Richard Ayres: No. 37b

No.37b  for orchestra

  1. Alfred Wallis (in Paradise) Observes Saint Joseph (the carpenter) at Work and at Leisure
  1. Sjonnie Kurzak (a broken soul) Ascends
  1. When Gippy Dizon opened his eyes, the heavenly procession was still there…
  1. Exit

Duration: 25'
Publisher: Schott Music
KSO perfomed: 2011

Of No.37b, Richard Ayres says, “This piece is about death and various forms of afterlife.  Many of my pieces are about death (and life)... it is probably a way to dispose of my childhood woes.”  Lest this sound too grim, he qualifies: “Although my music is generally tragic, I do try to include humor, and all other emotions, in the same way that I experience them in life.  Perhaps the longer films of Charlie Chaplin are the closest to my creative ideal.”

Like Chaplin, Ayres’s music has a rare ability to be simultaneously genuinely funny and poignant.   ‘ I often feel that I am making films without pictures,’ he says.  ‘Music is rarely thought of as more than pitches and sounds, but the act of playing a note on the horn has a theatrical and a narrative power, and the violin section is fulfilling a narrative function as well as making sounds, I feel this is something to be aware of when writing music - a musical performance is in every way a three dimensional event.’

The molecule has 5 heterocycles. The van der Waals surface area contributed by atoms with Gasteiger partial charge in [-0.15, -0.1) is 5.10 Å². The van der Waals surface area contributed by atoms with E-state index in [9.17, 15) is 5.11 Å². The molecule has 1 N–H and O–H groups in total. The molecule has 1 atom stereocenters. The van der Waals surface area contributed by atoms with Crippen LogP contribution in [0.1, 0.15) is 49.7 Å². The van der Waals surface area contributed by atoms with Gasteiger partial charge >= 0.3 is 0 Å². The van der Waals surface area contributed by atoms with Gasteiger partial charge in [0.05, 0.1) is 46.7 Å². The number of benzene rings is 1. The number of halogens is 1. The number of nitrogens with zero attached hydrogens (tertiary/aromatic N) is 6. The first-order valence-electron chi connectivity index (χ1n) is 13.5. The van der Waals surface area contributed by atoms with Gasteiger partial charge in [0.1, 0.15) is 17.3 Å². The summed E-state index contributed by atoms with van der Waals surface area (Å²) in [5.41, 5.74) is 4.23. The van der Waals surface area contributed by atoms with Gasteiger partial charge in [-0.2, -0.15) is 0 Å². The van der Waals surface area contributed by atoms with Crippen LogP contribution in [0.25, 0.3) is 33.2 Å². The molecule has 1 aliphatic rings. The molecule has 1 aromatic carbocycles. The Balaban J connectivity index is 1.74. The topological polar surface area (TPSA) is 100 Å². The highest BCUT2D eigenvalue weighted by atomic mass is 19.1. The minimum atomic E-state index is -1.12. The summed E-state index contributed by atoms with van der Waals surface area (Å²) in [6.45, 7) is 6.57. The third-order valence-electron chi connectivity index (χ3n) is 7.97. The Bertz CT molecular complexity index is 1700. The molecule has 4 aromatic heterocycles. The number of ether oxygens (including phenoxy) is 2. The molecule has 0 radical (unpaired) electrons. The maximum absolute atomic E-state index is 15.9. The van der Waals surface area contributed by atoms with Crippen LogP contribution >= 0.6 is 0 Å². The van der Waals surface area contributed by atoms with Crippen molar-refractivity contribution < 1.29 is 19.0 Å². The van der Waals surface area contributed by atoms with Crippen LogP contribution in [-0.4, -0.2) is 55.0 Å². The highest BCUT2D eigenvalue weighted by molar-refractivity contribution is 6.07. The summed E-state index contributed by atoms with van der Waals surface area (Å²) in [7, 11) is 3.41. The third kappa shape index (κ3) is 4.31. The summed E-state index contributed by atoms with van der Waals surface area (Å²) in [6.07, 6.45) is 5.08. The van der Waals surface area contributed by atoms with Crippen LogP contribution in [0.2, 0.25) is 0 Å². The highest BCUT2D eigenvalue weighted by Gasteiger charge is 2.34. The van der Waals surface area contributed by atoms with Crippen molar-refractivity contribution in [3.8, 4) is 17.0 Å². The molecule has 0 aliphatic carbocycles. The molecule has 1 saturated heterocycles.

All Ayres’ works are given numbers instead of titles.  He gives three reasons for this.  Two are prosaic:  ‘I don’t have a lot of imagination for titles, and the ones I have made up were pretty awful; I find it easier to remember which piece is which (although this is no longer true. As I get older and the number of pieces increases, I find I can’t remember which is which).’  The third suggets a deeper impulse at work: ‘A title determines, or colors the listeners perception of a piece of music. I don’t want to pollute a listener’s experience unless it is absolutely necessary.’  In his more recent music the utilitarian numbers are increasingly contradicted, however, by extravagant subtitles that ‘either concur with, or contradict how we experience the music’s emotional world.’ 

The composer and writer Christopher Fox has described No.37b as a symphony that cannot quite remember ‘how a symphony might hold together.’  This sense of ad-hoc construction is graphically illustrated in the opening movement, in which the percussion section engages in carpentry - ‘trying to nail the piece together,’ Fox suggests.  The carpentry and the divine setting have a personal resonance for Ayres, whose father was a carpenter and is a fundamentalist Christian, neither of which traits have been inherited: ‘I am hopeless at woodwork, and have developed an extreme allergy to religion.’ This use of sounds that are assorted with life outside a concert hall are a natural development of Ayres’s eclecticism, which embraces Janáček, Richard Strauss, and Charles Ives with equal enthusiasm: ‘I want to use consonance, dissonance, melody, texture, elephants, clouds, snowballs, anything, from any time and whenever it is needed.’